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‘Celebration of hope’ 1 year after fire in Prophetstown

Residents look to forgive, shift eyes to future

Published: Wednesday, July 16, 2014 1:15 a.m. CDT
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(Philip Marruffo/pmarruffo@saukvalley.com)
Kristi Moore shares an emotional moment Tuesday evening with Dawn Fisk, an emergency services volunteer who worked with Moore at Cindy Jean's Restaurant in downtown Prophetstown. One year ago, the restaurant's building was one of eight to burn down in the historic downtown. On Tuesday, Prophetstown residents and officials gathered to recognize the anniversary, break ground for the first business to build in the vacant lots and to hear a message of hope and forgiveness from Rev. Cheri Stewart, of Prophetstown United Methodist Church.
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(Philip Marruffo/pmarruffo@saukvalley.com)
Dolores Francis embraces Prophetstown Police Chief Bruce Franks on Tuesday evening at Eclipse Square in Prophetstown.
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(Philip Marruffo/pmarruffo@saukvalley.com)
Prophetstown firefighters Jamie Melton (from left), Joe Froeliger and Phillip Garrison have a laugh during a dinner recognizing the 1-year anniversary of a fire that burned down eight buildings in downtown Prophetstown. Francis gave plaques and hugs to firefighters and Prophetstown Police Chief Bruce Franks for saving her life in the early hours of July 15, 2013.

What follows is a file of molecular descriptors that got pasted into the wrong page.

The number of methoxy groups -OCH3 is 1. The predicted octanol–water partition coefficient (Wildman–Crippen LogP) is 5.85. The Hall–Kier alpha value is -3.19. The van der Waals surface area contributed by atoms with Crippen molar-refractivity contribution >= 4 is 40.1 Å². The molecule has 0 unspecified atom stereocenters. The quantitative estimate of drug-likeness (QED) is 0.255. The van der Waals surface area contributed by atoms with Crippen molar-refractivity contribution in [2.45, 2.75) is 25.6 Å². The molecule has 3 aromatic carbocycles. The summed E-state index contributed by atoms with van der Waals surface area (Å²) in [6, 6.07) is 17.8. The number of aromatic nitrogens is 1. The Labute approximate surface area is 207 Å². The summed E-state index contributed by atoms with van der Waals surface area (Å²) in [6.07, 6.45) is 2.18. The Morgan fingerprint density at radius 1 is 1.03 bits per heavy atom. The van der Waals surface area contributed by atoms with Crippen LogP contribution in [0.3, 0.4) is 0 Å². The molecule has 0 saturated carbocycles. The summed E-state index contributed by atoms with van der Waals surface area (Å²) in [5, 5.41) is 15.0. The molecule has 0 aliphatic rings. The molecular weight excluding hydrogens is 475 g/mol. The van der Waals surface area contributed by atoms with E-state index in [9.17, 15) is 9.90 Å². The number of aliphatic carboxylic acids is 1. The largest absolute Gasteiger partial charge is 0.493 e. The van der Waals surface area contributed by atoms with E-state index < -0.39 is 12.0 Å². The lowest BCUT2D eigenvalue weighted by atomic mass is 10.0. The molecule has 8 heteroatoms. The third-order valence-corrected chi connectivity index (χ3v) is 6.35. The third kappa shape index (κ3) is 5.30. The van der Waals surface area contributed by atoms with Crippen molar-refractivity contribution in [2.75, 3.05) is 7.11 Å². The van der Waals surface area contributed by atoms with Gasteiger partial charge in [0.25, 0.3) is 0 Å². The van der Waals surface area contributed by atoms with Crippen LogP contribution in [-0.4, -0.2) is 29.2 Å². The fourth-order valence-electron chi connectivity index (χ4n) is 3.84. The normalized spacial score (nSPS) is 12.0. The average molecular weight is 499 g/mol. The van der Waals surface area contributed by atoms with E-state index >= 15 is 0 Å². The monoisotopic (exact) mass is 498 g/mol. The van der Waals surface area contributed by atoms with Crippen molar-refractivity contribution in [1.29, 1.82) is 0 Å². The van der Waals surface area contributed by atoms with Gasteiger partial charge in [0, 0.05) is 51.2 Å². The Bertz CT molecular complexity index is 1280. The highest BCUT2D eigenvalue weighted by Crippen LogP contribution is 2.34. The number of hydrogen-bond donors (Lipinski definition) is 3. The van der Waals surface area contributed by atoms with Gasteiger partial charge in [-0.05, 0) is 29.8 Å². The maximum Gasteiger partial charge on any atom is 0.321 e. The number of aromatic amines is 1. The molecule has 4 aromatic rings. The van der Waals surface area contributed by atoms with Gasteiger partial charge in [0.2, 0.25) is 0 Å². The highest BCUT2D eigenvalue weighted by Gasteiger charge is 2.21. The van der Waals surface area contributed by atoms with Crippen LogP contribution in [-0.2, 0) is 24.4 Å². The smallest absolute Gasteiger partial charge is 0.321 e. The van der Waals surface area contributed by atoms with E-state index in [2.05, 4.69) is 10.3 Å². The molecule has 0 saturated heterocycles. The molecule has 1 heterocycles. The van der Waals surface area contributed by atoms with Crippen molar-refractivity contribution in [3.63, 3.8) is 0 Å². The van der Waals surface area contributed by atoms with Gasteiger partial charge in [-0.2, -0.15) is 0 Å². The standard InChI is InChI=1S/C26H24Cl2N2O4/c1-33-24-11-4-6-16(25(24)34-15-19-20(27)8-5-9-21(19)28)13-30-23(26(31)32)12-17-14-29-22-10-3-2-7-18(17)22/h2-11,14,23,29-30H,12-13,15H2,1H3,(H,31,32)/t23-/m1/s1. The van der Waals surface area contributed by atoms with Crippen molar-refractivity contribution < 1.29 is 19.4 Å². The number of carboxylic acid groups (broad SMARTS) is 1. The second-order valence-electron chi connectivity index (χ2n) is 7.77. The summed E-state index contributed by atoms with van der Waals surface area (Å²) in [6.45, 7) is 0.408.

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(Philip Marruffo/pmarruffo@saukvalley.com)
Dolores Francis wipes away tears Tuesday evening before handing out plaques to the four emergency workers who saved her life a year ago. Prophetstown Police Chief Bruce Franks did a head count in the early hours of July 15, 2013, and Francis was missing. The workers promptly entered her apartment and brought her to safety as fire ripped through the historic downtown.
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(Philip Marruffo/pmarruffo@saukvalley.com)
Prophetstowns EMTs and firefighters gather on stage at Eclipse Square on Tuesday, 1 year after a fire destroyed eight buildings in the historic downtown.

PROPHETSTOWN – A year ago, Dolores Francis lost nearly everything she owned in a fire that destroyed eight buildings in historic downtown Prophetstown.

Now she’s getting ready to take an 8-day cruise to the southern Caribbean, then make a stop in Florida to see her children and grandchildren.

At 3 a.m. on July 15, 2013, Francis, now 79, was asleep in her apartment while nearly a quarter of the downtown was on fire.

Police officer Bruce Franks took a head count of who had made it out, and Francis was unaccounted for.

Then he and firefighters Jamie Melton, Phillip Garrison and Joe Froelinger broke through her door and woke her up.

About 30 minutes later, the roof of her apartment collapsed onto her bed.

A little after 6:30 p.m. Tuesday, during the town’s 1-year anniversary ceremony in Eclipse Square, Francis presented each of the four men with a plaque and gave them a hug.

“If they hadn’t gotten me up, I’d have never gotten to that stairway,” she said. “So I’m lucky. I’m lucky. I’m very lucky.”